Forgive slavery, forget reparations?
Posted: Saturday, January 6, 2007
Forgive slavery, forget reparations
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by Barbara Makeda Blake Hannah, Jamaica Gleaner
"I have been an ardent supporter of the Rastafari call for reparations, ever since becoming a Rastafarian 30 years ago. In recent years, especially after attending the 2001 United Nations Conference Against Racism in Durban, I became one of the leading Jamaican spokespersons on reparations, and part of the large international group calling attention to the crime of African enslavement in the Americas and the still-existing trauma that resulted across the diaspora."
"I know this will seem shocking to many, but I see that as Jesus of Nazareth recommended, I should forgive those who did us wrong and even 'turn the other cheek' if necessary.
This enlightenment came after a meeting with a white Jamaican friend with whom I have been doing business happily for more than 10 years. As we chatted, waiting for a document to be copied by his assistant, he took up my copy of The Gleaner and read the Letters Page. Two letters caused him to comment explosively: "Apologise? For what?" and "Black apology for slavery? Hogwash!" (December 11, 2006). His angry agreement with the opinion that whites today have nothing to apologise for, and that Africans bore greater responsibility for our enslavement, caused me to start my customary reply when confronted with these arguments."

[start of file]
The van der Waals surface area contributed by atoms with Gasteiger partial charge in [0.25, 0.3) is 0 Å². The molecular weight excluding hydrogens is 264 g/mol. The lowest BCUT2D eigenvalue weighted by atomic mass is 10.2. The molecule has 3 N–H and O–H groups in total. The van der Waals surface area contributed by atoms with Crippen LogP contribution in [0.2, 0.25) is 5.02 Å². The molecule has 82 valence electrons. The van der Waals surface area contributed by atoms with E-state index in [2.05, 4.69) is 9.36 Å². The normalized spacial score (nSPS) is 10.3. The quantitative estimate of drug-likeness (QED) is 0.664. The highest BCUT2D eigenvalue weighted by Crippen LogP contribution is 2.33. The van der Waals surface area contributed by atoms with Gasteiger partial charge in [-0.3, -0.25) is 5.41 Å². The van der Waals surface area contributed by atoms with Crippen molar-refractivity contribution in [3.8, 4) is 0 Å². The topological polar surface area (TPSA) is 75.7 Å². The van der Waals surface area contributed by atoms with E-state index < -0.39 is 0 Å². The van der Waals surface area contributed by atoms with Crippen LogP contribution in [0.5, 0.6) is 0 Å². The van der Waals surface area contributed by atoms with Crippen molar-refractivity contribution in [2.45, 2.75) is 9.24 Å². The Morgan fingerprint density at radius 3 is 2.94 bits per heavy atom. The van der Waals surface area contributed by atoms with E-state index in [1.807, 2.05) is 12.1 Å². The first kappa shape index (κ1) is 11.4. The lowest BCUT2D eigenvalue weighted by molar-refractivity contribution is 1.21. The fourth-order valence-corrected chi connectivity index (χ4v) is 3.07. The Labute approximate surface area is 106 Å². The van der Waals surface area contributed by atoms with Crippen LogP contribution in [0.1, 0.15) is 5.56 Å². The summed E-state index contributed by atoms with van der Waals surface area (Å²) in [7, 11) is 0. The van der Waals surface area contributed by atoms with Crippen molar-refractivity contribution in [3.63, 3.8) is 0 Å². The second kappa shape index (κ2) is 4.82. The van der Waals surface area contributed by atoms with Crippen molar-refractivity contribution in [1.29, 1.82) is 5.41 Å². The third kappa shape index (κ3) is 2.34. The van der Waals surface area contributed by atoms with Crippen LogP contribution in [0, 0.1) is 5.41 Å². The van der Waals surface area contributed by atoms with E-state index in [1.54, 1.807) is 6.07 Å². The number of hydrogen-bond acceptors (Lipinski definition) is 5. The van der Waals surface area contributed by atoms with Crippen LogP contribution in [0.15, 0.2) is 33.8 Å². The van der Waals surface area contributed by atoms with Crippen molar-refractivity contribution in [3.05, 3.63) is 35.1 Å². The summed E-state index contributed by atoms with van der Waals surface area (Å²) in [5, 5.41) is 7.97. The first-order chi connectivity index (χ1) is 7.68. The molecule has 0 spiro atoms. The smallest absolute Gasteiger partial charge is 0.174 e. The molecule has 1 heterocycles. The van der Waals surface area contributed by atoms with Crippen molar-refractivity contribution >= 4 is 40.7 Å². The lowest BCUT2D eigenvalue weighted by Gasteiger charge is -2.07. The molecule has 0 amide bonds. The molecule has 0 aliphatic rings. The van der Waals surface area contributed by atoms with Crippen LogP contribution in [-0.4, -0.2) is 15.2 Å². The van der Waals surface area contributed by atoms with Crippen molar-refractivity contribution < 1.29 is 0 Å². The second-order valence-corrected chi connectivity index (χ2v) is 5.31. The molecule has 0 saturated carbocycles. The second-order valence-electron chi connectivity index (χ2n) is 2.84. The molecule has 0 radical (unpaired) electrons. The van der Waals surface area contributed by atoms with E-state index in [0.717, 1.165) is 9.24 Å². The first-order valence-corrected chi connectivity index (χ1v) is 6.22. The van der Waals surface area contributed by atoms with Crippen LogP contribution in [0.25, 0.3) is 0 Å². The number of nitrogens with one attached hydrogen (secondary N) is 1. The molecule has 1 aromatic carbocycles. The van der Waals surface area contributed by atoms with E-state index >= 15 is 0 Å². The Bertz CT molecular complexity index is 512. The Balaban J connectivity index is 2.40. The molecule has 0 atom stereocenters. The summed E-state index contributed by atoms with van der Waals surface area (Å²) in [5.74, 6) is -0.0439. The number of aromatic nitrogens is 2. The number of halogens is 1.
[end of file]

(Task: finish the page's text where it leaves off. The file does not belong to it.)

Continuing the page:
Full Article : jamaica-gleaner.com
Comment by Ayinde
She is clearly deluded and lacks consciousness of the issues surrounding Reparations.
Very few people have the insight to see the big picture within the Reparations issue.
People often promote people to the frontline of a struggle only to have them use their position of influence to betray the movement.
It is common to have people in the frontline of Black Movements who do not understand the issues because most people themselves are not sufficiently informed to ask the right questions and challenge the leadership in all Black African organizations.
Very often these organizations are not addressing important issues like colorism and the role of whites in their movements. They prefer to just put on a show of togetherness. People need to especially challenge those organizations with Black African and white alliances, Rastafarian or otherwise, that claim to be working for the well being of Black Africans.
Blind support is dangerous support.
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